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Remodelling of extracellular matrix is a requirement for the hepatic progenitor cell response.


PMID 21106552

Abstract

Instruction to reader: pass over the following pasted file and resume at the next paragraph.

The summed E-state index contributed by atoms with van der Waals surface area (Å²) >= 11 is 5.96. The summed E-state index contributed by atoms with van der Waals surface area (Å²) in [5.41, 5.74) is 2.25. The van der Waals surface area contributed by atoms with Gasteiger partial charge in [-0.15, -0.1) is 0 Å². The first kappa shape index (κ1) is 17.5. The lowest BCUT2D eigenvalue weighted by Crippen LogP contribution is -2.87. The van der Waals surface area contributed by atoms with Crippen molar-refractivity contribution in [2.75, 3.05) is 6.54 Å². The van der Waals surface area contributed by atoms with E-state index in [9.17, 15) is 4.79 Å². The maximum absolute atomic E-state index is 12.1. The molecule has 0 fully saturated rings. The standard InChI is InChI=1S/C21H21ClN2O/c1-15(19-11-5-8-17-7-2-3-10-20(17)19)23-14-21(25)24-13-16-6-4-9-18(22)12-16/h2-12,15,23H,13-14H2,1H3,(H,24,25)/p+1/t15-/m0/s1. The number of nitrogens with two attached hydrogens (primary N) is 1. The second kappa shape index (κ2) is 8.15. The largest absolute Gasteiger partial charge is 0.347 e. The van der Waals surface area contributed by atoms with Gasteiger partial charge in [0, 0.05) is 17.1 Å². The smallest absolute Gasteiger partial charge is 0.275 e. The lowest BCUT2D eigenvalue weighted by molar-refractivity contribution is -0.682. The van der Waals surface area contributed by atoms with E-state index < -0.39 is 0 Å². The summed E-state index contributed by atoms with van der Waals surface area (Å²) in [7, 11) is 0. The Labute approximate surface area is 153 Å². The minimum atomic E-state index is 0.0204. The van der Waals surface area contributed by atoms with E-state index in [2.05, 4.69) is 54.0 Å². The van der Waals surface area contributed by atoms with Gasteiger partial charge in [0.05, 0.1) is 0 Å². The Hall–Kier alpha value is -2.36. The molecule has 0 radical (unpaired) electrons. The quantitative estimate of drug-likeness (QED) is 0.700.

In advanced liver damage, hepatic regeneration can occur through proliferation of a resident hepatic progenitor cell (HPC) population. HPCs are located within a designated niche in close association with myofibroblasts and bone marrow (BM) derived macrophages. Extra-cellular matrix (ECM) laminin invariably surrounds HPCs, but the functional requirement of this matrix-cell association is untested in vivo. Using the collagen Iα1((r/r)) mouse (r/r), which produces mutated collagen I resistant to matrix metalloproteinase degradation and has an exaggerated fibrotic response to liver injury, we test the relationship between collagen degradation, laminin deposition, and the HPC response. Chronic fibrotic carbon tetrachloride (CCl₄) injury can induce a florid HPC response associated with dense laminin deposition. In the recovery phase after chronic CCl₄ injury, r/r mice have a markedly attenuated HPC response compared to wild-types, together with persistence of collagen I and failure to deposit ECM laminin. Similar results were found in r/r mice given the choline-deficient ethionine supplemented diet, another model of the HPC response. In cross-over sex-mismatched BM transplantation (BMT) experiments between r/r mice and wild-types, the blunted HPC response of r/r mice was not rescued by wild-type BMT and likewise not conferred on to wild-type recipients by r/r BMT, demonstrating that the attenuated HPC response in r/r mice is a property intrinsic to the liver. Failure of ECM remodelling after chronic fibrotic liver injury hinders the ability of the liver to activate HPCs. Laminin-progenitor cell interactions within the HPC niche are a critical for HPC mediated regeneration.

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